Race is always a strange thing in fantasy games, especially those in the vein of D&D. It means a lot to players, because it can change how a character works and performs in very essential ways. At the same time, it makes little actual difference in the game world. With settlements routinely composed of a potpourri of various races, who all live together as if such essential differences did not matter – unless the plot of the current adventure requires otherwise, in which case racial tensions are suddenly all over the place (yet everybody lives together in that single city, still).
Races have this strange sense of belonging, yet nobody is really related to anybody else – gnomes and dwarves do not come from common stock, yet they are portrayed as brothers, and while the clichéd enmity between dwarves and elves features as indistinct background noise and a reason to crack out the "shorty" and "pointy ears" jokes at the gaming table, they still somehow recognize each other as belonging to a broader group of "good", "free", or "demi-human" races.
So, what if races actually were interrelated? And not just the tired "Oh, elves and humans can have kids! Half-elves, you know?" spiel, but an actual web of relations, an all-encompassing cycle of (humanoid) life, interconnecting each and everyone through their blood. Halflings? Oh, they are the children of elves and humans. Humans? They came from elven and dwarfish stock.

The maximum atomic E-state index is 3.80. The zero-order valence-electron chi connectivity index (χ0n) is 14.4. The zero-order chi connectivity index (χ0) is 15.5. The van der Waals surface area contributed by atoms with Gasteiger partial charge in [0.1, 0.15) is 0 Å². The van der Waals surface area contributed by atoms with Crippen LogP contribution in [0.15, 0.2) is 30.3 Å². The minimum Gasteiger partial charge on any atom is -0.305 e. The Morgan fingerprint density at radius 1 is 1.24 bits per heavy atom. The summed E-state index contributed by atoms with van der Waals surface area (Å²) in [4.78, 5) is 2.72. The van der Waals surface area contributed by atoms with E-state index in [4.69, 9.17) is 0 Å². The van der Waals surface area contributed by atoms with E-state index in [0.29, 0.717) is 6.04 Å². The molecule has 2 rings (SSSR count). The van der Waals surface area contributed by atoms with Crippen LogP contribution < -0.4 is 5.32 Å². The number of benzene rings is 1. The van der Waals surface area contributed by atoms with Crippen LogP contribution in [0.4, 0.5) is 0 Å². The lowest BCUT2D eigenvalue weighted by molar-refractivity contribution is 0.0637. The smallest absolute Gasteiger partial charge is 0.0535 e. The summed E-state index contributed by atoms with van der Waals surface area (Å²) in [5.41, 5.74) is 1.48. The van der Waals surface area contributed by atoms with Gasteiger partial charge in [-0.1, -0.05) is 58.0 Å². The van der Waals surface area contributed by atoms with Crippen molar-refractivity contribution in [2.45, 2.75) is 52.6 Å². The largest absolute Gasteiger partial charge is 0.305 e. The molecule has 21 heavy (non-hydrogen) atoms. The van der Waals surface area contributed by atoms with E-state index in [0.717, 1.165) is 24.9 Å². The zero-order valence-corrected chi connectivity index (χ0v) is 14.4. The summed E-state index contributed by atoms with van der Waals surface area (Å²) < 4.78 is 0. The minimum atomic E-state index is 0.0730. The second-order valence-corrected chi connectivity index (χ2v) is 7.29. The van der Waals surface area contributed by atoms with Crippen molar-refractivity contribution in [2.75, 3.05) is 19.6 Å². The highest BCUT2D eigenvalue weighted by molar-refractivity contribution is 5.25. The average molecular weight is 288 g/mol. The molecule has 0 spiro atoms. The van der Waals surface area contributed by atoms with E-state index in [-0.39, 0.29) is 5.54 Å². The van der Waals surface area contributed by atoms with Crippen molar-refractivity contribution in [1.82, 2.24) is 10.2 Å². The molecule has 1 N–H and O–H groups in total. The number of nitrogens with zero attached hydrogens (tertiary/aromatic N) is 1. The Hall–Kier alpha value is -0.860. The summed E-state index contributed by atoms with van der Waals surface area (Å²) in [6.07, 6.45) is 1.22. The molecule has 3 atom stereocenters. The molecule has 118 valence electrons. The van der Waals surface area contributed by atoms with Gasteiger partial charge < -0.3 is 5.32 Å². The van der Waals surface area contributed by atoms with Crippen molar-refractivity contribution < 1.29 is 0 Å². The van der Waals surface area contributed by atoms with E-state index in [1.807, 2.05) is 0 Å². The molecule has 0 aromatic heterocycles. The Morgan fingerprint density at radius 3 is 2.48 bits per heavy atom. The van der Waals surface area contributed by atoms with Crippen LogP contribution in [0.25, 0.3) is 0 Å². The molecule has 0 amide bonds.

Suddenly, the mixed settlements become more than reasonable – they are not really mixed after all, they are all part of that one ominous "good/free race" that is otherwise implied to be somehow superimposed on the separate races of the world. The reason why the barkeep comes to have a halfling-sized stool at his establishment? Because his brother and two of his own kids (the ones with his first wife) are halflings, dummy! What sort of man wouldn't have furniture fit for his very own family?
At the same time, tensions between the fantasy "races" become even more sinister at a single stroke – genocide turns into fratricide, and extermination instead of segregation or domination becomes the word of the day for those twisted souls who somehow view one single spoke of the great humanoid wheel of life as superior to the others. After all, how can human supremacy work, if the continuity of "humanity" is always threatened by a pollution of the blood that literally turns children into non-humans? If in a few short generations starting with but a single orc or elf or dwarf a pure-blood human nation could turn into the fantasy bigot's demented fear of a "cesspit" of intermingling races?
Below is a simple model of such a racial wheel, featuring common D&D races (leaving out half-elves and -orcs, as these somehow seem beside the point in this world-building exercise). More complex wheels, maybe consisting of several closed cycles, or differentiating between some sort of "primary" or progenitor races and those who fill second generation rungs, would be possible as well. The chosen example has a bias towards humans, going with the common notion of humans being the most numerous race of the world (followed, in this version, by orcs).
|Parent A||Parent B||Child|